AUSTRALIA AND INDONESIA TEST INTERNATIONAL ASSISTANCE ARRANGEMENTS IN TSUNAMI EXERCISE
Minister for Justice Michael Keenan and H. E. Willem Rampangilei, Head of the Indonesian National Disaster Management Authority (BNPB), today welcomed the commencement of a three-day exercise in Ambon that explores the regional response to a catastrophic tsunami.
During the ‘tabletop’ exercise, called Ambon DiREx 2016, officials from Australia, Indonesia and other East Asia Summit (EAS) countries will explore the coordination of regional assistance following the impact on Indonesia of a fictional tsunami triggered by an 8.7 Richter scale earthquake, under the theme of “Promoting the EAS Rapid Disaster Response Toolkit as a Regional Protocol in Strengthening Effective Collaboration on Disaster Response and Resilience in the Region”.
This scenario was developed by DMInnovation, a disaster management science program that is part of Australia’s work with the Indonesian Government to strengthen its ability to respond to humanitarian crises. DMInnovation has helped improve Indonesia’s hazard and exposure mapping and tools, resulting in products like the tsunami inundation and exposure maps used in this exercise.
The focus of the exercise is the practical application of the EAS Rapid Disaster Response Toolkit, a comprehensive guide completed in 2015 for regional decision makers for both sending and receiving international disaster assistance. This exercise also serves as a mean to test the ASEAN’s Standard Operational Procedure for Regional Standby Arrangements and Coordination of Joint Disaster Relief and Emergency Response Operations (SASOP) Chapter VI on the Facilitation and Utilization of Military Assets and Capacities.
Minister Keenan said the exercise was a significant milestone in an important body of work. “Exercise Ambon is the culmination of almost five years’ work in a productive partnership between Australia and Indonesia, in collaboration with EAS countries,” Mr Keenan said. “The EAS Rapid Disaster Response Toolkit is world’s best practice - an important resource that will enable countries in the region to provide quick and effective assistance in response to natural disasters such as the tsunami in this exercise.
“I applaud the initiative of our Indonesian partner in conducting this exercise, which will provide a valuable opportunity for all the countries involved to actually apply the toolkit to a disaster scenario.” Mr Rampangilei said the partnership with Australia on emergency management was reflective of the two countries’ broader relationship.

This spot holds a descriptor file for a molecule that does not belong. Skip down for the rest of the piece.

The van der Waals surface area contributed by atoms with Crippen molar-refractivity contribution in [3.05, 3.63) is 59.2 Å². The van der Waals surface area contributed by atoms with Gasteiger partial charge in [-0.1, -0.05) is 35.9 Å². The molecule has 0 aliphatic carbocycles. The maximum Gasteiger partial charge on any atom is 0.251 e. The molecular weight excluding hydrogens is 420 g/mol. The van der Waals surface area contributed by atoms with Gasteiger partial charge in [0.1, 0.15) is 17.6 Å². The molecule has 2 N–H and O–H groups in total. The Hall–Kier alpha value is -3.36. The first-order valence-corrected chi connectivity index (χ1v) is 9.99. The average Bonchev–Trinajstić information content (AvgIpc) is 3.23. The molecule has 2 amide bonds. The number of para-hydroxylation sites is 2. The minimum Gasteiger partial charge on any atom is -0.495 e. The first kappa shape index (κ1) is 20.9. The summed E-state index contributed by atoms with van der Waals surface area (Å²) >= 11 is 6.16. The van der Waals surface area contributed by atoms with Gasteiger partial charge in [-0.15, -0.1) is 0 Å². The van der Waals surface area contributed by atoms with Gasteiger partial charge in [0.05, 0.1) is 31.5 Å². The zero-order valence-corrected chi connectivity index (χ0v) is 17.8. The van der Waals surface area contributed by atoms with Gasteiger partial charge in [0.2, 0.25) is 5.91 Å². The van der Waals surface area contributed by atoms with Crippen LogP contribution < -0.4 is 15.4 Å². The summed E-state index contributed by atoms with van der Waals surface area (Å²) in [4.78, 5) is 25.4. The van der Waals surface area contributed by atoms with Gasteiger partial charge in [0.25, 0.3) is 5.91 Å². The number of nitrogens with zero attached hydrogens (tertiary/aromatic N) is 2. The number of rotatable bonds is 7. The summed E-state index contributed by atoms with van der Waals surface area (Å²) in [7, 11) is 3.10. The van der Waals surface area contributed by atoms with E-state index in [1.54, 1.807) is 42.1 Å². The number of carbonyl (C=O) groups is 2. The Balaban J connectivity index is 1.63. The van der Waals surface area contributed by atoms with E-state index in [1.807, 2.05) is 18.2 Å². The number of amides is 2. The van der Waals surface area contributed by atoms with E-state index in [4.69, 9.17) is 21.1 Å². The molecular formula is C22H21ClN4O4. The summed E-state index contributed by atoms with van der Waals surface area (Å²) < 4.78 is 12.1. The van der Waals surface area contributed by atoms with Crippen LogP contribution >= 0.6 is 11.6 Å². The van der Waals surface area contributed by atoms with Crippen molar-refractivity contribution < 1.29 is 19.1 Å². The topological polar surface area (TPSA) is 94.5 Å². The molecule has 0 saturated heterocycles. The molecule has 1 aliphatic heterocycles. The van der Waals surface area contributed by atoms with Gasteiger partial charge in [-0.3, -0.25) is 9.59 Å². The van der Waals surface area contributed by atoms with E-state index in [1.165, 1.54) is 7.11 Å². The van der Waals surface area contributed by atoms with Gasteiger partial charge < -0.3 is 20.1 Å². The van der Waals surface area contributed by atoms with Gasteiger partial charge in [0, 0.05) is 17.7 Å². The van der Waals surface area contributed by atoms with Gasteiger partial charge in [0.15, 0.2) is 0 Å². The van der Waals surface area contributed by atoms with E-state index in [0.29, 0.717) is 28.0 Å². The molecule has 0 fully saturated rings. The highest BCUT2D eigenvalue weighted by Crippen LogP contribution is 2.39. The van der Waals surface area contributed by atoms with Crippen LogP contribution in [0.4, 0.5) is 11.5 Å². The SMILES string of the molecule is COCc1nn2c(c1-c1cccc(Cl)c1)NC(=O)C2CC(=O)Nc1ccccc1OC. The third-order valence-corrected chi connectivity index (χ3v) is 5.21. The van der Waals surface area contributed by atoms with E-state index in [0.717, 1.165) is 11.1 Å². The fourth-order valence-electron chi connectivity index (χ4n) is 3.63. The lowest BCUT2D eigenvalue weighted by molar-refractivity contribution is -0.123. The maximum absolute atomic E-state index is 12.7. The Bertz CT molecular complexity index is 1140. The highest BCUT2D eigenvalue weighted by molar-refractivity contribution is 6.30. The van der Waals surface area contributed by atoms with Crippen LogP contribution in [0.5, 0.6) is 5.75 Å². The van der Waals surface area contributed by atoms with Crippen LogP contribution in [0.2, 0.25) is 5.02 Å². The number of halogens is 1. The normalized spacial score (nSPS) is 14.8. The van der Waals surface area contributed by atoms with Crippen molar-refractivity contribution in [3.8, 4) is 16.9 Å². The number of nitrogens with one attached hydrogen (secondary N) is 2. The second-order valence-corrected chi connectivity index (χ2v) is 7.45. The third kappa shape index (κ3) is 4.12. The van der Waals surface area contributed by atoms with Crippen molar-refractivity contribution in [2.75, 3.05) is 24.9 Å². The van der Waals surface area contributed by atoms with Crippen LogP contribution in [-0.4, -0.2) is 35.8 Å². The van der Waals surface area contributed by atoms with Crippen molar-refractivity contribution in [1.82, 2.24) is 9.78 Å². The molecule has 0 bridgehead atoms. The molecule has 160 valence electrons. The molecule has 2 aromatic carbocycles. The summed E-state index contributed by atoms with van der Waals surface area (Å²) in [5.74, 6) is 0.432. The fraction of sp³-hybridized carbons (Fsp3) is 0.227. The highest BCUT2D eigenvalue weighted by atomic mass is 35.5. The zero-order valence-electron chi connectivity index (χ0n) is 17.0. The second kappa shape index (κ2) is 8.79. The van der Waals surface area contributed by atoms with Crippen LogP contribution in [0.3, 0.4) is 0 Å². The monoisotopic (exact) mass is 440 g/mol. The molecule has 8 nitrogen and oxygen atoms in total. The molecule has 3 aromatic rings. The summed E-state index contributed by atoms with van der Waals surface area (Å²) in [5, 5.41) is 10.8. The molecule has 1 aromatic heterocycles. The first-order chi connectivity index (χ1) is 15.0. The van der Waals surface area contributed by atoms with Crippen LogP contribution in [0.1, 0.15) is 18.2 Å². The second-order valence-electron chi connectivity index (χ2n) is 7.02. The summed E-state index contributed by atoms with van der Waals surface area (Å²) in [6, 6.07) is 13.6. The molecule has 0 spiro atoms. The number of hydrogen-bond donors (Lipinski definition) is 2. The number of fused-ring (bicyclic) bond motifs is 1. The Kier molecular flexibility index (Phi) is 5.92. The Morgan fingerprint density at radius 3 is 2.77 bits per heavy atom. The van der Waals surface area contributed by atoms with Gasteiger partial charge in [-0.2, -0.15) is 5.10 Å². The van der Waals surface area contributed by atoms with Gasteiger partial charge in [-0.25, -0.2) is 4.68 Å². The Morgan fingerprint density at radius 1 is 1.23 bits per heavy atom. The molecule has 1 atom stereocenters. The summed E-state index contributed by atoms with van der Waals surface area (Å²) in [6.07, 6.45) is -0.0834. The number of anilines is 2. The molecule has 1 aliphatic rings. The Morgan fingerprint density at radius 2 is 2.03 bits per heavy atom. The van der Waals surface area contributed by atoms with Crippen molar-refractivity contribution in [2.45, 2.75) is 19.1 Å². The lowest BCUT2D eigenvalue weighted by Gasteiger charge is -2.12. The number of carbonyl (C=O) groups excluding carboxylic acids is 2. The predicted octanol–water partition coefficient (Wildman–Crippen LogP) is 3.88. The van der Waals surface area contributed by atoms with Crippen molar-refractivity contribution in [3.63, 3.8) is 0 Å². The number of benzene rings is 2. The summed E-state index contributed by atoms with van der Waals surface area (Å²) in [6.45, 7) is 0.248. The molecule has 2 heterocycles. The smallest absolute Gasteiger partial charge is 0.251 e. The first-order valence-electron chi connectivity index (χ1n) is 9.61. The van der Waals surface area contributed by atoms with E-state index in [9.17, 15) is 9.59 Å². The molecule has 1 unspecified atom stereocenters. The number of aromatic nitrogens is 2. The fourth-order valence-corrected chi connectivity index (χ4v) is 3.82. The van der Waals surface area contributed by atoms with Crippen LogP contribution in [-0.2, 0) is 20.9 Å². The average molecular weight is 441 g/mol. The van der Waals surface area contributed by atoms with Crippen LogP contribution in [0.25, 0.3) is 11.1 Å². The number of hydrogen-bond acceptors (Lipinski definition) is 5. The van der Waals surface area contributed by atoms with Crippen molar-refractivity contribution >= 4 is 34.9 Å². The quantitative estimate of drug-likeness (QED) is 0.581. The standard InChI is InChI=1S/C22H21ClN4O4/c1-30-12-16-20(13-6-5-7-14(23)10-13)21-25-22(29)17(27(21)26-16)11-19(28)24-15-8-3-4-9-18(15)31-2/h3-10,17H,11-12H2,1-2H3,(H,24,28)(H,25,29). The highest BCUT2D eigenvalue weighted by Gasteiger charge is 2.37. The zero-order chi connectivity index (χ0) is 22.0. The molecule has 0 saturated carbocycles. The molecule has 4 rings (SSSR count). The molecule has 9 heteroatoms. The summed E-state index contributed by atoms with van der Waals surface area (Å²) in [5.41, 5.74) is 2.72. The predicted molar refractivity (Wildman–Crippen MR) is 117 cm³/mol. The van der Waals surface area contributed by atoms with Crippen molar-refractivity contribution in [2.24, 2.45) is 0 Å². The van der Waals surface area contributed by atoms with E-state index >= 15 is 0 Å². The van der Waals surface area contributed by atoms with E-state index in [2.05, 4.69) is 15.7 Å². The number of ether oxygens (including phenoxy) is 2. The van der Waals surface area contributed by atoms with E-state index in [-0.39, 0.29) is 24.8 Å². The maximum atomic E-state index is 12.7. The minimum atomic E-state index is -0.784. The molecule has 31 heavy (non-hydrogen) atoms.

“The strength of our relationship is underlined by strong cooperation, at various Government levels, across many issues including emergency management,” Mr Rampangilei said.
“Indonesia and Australia both understand the terrible impacts of catastrophic natural disasters. “We can’t prevent them, but knowing how best to provide inter-country assistance in their wake is very important for minimising loss of life in the response phase, and the speed of the subsequent recovery.”
Ambon DiREx 2016 is being held in Ambon in Maluku Province, Indonesia on 15-17 November. Ambon is home to an important port for Maluku, and was selected because much of its population lives in a high disaster risk area. As one of the popular tourism destinations in the eastern Indonesia region, Ambon attracts many foreign visitors each year, thus the exercise will also include the scenario of searching for missing foreign people during the fictional earthquake and tsunami.
Participants include representatives from Defence, the Department of Foreign Affairs and Trade, the Australian Civil Military Centre and the Attorney-General’s Department, as well as Indonesia’s BNPB and other relevant ministries/departments, and also representatives from other EAS countries. Timor Leste and Fiji disaster management personnel are also attending as observers.
Mr Rampangilei said he was confident the exercise would provide valuable insights into the most effective regional response to disasters.
“Exercises such as Ambon are important for testing assumptions and exploring issues, so that we can learn any lessons and are as prepared as possible for when a real disaster occurs.”
The EAS Rapid Disaster Response Toolkit provides three elements or ‘tools’: first contact points in each country for requesting or receiving assistance; a reference guide for how to manage offers of assistance; and a detailed inventory of each country’s specific disaster capabilities and arrangements.
The development of the Toolkit and the exercise was led in Australia by Emergency Management Australia in the Attorney-General’s Department, with the support of the Department of Foreign Affairs and Trade.